As were all of Ledner's creations for the National Maritime Union, the Joseph Curran Annex was created with a great deal of nautical influence and reference. Additionally, with its bright, shiny, white facade, round porthole windows and pizza box shape it was a perfectly oddball example of the International Style.
Having graduated from the Tulane University School of Architecture in 1948, and having gone on to study under Frank Lloyd Wright, Albert Ledner, a young New Orleans architect, later went on to become the preferred architect of the National Maritime Union who at the time was undertaking an ambitious plan to assert its new found strength through the establishment of hiring halls across the country.
Ledner went on to design hiring halls for the National Maritime Union across the country. He even went on to design the National Maritime Park for the 1964 World's Fair. Which was according to Kathleen Randall, "...the only union sponsored project at the fair."
Albert Ledner continues to work as an architect and lives in New Orleans with his wife.
Kathleen Randall concludes that, "In these projects for the NMU, Wright's influence and the predominant tenets of organic architecture are palpable. The design approach for each hall is well integrated with its site. In addition, the adjoining volumes, circulation plan, floor layouts, interior design and furnishings become part of a unified, interrelated composition."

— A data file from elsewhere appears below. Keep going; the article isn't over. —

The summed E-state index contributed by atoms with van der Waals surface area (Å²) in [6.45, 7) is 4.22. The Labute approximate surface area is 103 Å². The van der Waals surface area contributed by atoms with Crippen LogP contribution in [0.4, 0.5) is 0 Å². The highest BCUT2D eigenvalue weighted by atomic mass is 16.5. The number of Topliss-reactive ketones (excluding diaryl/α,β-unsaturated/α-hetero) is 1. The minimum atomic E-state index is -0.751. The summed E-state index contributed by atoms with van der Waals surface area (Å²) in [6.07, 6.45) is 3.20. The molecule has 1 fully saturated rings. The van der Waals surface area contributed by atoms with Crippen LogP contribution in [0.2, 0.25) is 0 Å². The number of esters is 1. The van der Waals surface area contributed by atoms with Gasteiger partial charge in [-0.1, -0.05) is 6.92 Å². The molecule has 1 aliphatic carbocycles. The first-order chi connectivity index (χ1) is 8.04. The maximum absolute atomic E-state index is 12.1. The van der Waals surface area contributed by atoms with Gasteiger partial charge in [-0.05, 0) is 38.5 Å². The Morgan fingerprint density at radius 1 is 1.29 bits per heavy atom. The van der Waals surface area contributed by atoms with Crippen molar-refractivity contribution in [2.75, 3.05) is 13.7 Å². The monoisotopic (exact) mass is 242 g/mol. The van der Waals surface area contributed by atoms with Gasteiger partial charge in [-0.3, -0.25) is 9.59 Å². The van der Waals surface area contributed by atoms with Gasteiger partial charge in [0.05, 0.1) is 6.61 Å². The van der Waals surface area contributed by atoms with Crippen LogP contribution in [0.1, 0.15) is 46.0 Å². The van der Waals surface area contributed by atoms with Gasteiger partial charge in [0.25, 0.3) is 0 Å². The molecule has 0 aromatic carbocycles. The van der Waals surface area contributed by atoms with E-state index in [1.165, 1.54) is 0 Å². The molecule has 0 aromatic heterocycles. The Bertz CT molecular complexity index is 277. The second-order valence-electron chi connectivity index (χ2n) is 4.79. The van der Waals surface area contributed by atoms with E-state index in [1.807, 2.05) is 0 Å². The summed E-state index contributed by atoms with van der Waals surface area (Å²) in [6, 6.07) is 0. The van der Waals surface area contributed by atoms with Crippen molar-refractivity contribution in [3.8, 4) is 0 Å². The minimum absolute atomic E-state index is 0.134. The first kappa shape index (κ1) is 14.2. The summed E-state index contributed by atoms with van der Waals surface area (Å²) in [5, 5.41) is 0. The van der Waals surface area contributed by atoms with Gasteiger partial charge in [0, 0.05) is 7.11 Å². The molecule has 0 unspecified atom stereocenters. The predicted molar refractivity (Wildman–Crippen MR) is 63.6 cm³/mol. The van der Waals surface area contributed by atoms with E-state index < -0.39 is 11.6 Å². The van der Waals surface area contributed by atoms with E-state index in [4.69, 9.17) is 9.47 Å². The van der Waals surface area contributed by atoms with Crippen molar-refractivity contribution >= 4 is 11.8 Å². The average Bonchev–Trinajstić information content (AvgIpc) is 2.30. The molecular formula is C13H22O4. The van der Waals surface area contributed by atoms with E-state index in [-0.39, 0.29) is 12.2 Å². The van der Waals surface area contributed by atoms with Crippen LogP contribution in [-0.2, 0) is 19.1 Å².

Christopher Gray, writes in "An Architect's Flotilla of West Side Buildings," for the New York Times, that, "Even in the permissive '60s, the implicit humor of this unorthodox trio transgressed mightily against the dead-serious modernism of the period. For the architectural elite, a nautically themed hiring hall for rough-and-tumble seamen was not much more than Disneyland." Indeed it is the Joseph Curran Annex / Maritime Hotel's kitschy modernism that make it special even today. Even more importantly, the Joseph Curran Annex retains a great deal of its original character on the exterior. Save for the division and reworking of the original plaza, this site remains much as it was when it was built in 1967-68. Furthermore, with its neighbor, the Seamen's Training School and Dormitory now altered dramatically (its formerly cement exterior has been reclad in a bright. silver material) and with the O'Toole Building's future in the balance, the Joseph Curran Annex, in its almost original and secure state becomes all the more valuable. For now there do not seem to be any potential threats to the building as its very character is what now makes it so very valuable as a boutique hotel - a genre of hospitality who by its very nature values the building's offbeat kitsch.
Brozan, Nadine. "Sailors, Runaways and Now, Bicoastal Hoteliers," New York Times, February 5, 2003.
Chaplin, Julia. "Boite: A Place for Their Kind," New York Times, February 22, 2004.
Gray, Christopher. "An Architect's Flotilla of West Side Buildings," New York Times, November 25, 2007.
Jacobs, Carrie. "A Modernist Beacon in the Post Katrina Night," New York Times, December 21, 2006.
Randall, Kathleen. Backgrounder: Curran/O'Toole Building. Docomomo US, 2007.
Singer, Pete. Ethics Into Action. Maryland: Rowman & Littlefield Publishers, Inc., 2000.
Trucco, Terry. "Travel Advisory; Onetime Home for Sailors Now for Landlubbers," New York Times, April 27, 2003.
White, Norval and Willensky, Elliot. AIA Guide to New York City. New York: Oxford University Press, 2010. Page 210.